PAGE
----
Is electrification of road transportation the path to the future?
Thursday, February 22, 2018
On Jan 31, 2018 Maria Taljegård, presented her licentiate thesis “The impact of an Electrification of Road Transportation on the Electricity system in Scandinavia”. After the presentation, I caught up with Maria to hear more about her research.
In order to reach the 2020 CO2 emission target set by the EU, the transport sector must reduce emissions by 20%. In essence, this will probably entail an electrification of the road transport sector through EVs (Electric Vehicles) and very likely, a higher demand on the electricity system through static charging or ERS (Electric Road Systems). In her thesis, Maria looks at the possibility for EVs to provide a demand-side management to the electricity grid.
Using the Norwegian road, E39 as the focus of the study, breaking it down into segments with information points, the study showed large variations in energy and power demands over time and location along the road. Further calculations were made by developing a vehicle energy consumption model to estimate the variation in energy and power demands, given different electrification options and drivetrains.
The thesis found that an installation of ERS on all European (E) and national (N) roads in Sweden and Norway could cover over 50% of vehicle traffic. Installing ERS on 25% of the total E and N roads would connect all the larger cities in Norway and Sweden. It was also shown that with a cap on CO2 corresponding to 93% of emission deduction by the year 2050, the electricity demand from EVs in Scandinavia and Germany could be met by mainly an increase in generation from wind power and to some extent, coal in combination with carbon capture and storage.
“A smart integration of passenger EVs (vehicle-to-grid; V2G) can to some extent be used to manage variability of renewable energy sources by, for instance, substantially reduce the need for peak power capacity in the system.”
I caught up with Maria after her presentation and posed a few questions that had come to mind while listening to her results:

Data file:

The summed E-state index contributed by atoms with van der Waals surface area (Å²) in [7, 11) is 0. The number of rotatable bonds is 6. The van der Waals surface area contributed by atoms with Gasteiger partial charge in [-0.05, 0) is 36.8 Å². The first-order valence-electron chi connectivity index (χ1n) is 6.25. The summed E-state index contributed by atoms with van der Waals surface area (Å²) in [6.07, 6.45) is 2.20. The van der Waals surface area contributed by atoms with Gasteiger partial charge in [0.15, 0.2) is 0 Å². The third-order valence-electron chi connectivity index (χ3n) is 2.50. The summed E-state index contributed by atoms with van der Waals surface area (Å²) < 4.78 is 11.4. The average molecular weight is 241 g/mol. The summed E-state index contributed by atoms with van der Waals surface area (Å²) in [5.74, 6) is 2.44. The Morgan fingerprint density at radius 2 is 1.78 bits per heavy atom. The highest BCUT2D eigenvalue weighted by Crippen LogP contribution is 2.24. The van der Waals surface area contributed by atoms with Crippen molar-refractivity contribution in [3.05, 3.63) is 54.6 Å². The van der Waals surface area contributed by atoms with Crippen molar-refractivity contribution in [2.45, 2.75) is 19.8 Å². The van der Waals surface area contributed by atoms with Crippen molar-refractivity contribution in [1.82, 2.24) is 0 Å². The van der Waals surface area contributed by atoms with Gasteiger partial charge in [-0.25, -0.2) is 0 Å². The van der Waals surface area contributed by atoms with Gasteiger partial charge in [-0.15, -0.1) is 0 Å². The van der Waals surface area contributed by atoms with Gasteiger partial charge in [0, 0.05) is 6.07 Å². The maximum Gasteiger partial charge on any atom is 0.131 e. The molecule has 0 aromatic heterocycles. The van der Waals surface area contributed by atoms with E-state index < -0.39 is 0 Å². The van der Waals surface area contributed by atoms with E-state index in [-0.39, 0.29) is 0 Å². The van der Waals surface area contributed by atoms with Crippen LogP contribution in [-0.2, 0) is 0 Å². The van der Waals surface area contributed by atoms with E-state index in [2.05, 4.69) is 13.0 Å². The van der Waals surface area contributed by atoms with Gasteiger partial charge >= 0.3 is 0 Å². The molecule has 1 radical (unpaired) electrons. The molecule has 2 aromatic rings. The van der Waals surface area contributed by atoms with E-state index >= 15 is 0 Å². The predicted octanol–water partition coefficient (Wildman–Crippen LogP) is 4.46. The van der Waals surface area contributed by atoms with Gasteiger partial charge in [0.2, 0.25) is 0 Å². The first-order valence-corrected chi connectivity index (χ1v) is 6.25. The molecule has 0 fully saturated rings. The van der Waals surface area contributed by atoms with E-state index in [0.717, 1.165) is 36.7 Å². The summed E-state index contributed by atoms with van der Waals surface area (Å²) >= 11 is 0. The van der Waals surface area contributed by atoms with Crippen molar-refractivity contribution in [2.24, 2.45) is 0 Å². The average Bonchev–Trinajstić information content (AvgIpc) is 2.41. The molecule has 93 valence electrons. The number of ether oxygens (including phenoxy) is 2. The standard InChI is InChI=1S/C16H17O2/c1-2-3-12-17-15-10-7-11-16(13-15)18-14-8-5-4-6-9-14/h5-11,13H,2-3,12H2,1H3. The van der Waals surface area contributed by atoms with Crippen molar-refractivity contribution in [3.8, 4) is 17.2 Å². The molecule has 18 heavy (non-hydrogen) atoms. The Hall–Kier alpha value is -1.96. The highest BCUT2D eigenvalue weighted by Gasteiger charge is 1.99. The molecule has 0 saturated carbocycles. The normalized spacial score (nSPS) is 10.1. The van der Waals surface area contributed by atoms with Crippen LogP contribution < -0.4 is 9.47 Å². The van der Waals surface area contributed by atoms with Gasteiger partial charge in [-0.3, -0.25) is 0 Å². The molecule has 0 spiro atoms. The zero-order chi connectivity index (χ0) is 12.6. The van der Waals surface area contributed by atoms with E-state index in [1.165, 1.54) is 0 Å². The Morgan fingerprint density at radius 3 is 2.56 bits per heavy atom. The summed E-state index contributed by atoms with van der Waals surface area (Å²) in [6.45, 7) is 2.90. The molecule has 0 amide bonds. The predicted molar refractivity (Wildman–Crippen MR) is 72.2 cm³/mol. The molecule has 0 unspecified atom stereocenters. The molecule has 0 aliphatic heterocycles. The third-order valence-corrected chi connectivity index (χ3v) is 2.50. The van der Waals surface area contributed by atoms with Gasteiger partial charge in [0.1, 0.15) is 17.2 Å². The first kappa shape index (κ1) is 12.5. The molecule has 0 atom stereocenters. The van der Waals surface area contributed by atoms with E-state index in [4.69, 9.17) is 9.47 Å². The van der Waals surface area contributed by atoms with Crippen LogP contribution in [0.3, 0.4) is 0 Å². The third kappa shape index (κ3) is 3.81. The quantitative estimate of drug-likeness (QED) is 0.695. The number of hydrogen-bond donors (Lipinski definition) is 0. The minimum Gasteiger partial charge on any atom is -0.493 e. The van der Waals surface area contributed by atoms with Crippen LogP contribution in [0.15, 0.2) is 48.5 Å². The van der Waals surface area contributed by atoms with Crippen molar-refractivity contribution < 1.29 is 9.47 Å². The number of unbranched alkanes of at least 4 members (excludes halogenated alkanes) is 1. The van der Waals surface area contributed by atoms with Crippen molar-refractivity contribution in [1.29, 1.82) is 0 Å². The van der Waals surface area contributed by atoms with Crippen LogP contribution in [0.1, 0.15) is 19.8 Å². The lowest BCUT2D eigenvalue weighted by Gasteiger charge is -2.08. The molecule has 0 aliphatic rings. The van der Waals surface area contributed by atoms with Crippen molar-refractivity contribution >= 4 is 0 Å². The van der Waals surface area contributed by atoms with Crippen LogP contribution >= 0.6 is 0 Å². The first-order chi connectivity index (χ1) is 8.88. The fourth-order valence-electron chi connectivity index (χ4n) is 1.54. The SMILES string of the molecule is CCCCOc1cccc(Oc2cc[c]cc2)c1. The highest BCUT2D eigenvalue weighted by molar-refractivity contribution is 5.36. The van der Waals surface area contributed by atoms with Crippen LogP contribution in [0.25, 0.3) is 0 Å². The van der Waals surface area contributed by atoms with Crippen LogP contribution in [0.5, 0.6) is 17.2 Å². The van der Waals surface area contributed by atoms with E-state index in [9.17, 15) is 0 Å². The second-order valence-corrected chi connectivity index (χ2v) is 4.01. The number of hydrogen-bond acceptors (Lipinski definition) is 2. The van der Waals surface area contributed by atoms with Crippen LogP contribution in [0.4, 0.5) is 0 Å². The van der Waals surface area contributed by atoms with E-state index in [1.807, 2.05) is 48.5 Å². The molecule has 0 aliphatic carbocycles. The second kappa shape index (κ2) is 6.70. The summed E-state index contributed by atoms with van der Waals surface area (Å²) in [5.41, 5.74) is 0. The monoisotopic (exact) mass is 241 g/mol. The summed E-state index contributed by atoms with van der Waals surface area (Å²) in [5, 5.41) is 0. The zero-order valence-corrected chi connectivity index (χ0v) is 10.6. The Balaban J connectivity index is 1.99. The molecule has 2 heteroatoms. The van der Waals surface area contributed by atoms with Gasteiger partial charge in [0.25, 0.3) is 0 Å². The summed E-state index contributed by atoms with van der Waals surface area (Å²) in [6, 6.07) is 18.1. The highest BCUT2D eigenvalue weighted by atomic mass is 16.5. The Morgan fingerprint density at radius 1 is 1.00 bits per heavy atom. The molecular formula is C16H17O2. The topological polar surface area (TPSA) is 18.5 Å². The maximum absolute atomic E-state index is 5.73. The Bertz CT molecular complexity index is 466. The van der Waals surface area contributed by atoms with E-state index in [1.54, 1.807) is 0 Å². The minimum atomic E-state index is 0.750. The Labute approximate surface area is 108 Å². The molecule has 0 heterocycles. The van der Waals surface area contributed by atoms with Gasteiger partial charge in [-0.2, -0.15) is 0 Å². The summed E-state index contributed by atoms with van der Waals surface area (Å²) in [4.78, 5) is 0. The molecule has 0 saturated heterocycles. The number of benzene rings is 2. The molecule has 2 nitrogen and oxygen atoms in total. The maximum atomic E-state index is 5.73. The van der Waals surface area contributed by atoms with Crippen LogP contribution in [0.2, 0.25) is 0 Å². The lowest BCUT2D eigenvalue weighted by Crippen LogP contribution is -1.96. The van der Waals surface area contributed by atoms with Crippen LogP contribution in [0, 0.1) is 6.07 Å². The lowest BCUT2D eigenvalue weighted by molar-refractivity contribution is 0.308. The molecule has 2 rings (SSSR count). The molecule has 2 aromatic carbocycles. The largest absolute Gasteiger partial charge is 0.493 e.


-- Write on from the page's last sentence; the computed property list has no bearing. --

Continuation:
- In your opinion, what were the biggest advancements in your field during 2017?
“I think autonomous cars are definitely an interesting area. And battery development. There are aspects we don’t know much about yet – such as what V2G will cost and how it will affect the lifespan of batteries. Another very interesting perspective is how the future will look in regard to how we travel and how we use our cars. Will we own our cars or share them? And if V2G gets implemented on a large scale, how will that be resolved if you, for example, lend your car to someone when you’re on vacation?”
- What do you think the near future will bring to your area?
“Our driving habits will probably change a lot depending on which direction development goes. For now, the biggest issue for larger vehicles, of course, is range. A truck should optimally have at least a 4 hr range and for today’s batteries to manage that, they would get too heavy. I think an expansion of ERS will have the biggest effect on road transportation costs for heavy vehicles because it would reduce the demand on range and they might drive the same routes most of the time, meaning ERS routes could be optimised. And if we add autonomous, electric road trains to the equation, personnel costs (drivers) could be reduced. Furthermore, driverless, heavy traffic could move at night, eliminating the cost of drivers altogether.”
Finally, I asked Maria what her biggest take-aways and findings of her work were. She answered, “Smart charging can help the electricity grid avoid having to invest in peak power. A big challenge with optimised charging – ie V2G – is the communication between homes and cars, so that not all electric appliances run at the same time.”
“I think all experts must interlink so that we get the expertise we need from all areas. One of the biggest assets of the Electromobility Centre is that I can network with these experts and find new contact points with people I wouldn’t necessarily have found on my own.”
Text Magdalena Einarsen
photo, Maria Taljegård & Magdalena Einarsen